OK, so let’s say you need software engineers. You could use your AI-driven search engine to find employees who would fit that role, even if they’re not currently working as developers? Yes. Absolutely. I may come to Schneider with a degree in software engineering, but I may work in the digital marketing group. But if at any point in time a role opens in our technology organization, we post that job role, and most employees are encouraged to put into our internal directory everything about their skill set, not just the role they’re in.

If that employee has already put in that they have a Java engineering background or data analysis background, for example, but currently they’re in digital marketing, then our tool applies AI and matches the role with the employee’s skill set and we’d reach out to them. It’s like internal head hunting.

Younger employees tend to remain at an organizations for less time than older ones, moving from job to job to gain experience and pay. One method companies have employed to retain employees longer is to allow them more internal opportunities to move laterally and upward. How has Schneider addressed the retention issue? I’ve observed two or three different things from that younger generation. They are less driven by the traditional route of just getting promoted and getting titles. They really want to explore and learn different skill sets. They’re also getting to experiment more now with the gig economy and more of a hybrid working style.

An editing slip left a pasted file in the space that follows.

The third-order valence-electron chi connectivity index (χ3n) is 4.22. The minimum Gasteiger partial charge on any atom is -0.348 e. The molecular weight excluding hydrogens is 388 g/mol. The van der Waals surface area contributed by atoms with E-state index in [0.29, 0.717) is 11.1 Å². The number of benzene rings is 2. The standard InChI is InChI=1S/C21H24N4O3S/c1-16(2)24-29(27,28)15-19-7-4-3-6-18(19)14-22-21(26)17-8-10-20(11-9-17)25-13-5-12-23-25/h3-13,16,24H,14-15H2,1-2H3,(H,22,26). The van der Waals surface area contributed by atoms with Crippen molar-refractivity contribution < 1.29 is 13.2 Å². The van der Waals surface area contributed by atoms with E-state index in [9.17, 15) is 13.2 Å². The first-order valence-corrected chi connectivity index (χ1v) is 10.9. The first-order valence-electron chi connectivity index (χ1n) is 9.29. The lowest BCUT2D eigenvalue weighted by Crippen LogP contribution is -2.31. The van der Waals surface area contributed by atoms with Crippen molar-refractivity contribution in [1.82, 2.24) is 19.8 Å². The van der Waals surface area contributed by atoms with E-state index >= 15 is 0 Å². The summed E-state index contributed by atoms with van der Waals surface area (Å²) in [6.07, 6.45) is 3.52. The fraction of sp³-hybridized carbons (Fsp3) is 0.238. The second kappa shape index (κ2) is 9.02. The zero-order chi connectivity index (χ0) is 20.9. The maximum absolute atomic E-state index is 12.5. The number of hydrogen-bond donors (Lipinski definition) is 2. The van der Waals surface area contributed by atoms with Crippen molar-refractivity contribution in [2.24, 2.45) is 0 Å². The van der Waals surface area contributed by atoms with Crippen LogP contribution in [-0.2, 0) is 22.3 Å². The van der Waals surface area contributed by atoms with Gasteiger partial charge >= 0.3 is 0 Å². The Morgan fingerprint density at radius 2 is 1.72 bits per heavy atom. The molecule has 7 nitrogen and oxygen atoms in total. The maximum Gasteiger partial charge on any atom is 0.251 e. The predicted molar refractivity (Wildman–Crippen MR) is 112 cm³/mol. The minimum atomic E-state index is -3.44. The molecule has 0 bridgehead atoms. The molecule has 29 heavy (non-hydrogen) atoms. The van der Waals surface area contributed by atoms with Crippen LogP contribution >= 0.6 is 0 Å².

What I’ve also experienced is they like getting attached to a mission beyond just doing a job. They want early on to identify themselves with a mission-oriented organization. [They’re asking] “What’s the mission of the organization apart from them just filling a role?” That’s a unique behavior I’ve seen with that younger generation.

I understand Schneider has created a number of programs to attract talent. When did those begin, and can you tell me more about the more successful ones, like Go Green and Global Student ExperienceThe Go Green program is a partnership between Schneider and [software vendor] AVEVA, part of our investment body. It challenges students to share ideas that can create a more sustainable future.

In this program, we encourage students to build network connections with professional mentors at Schneider Electric. They get premier visibility to the best job opportunities within Schneider. They also get to meet different levels of business leaders with whom they can share ideas on topics such as sustainability.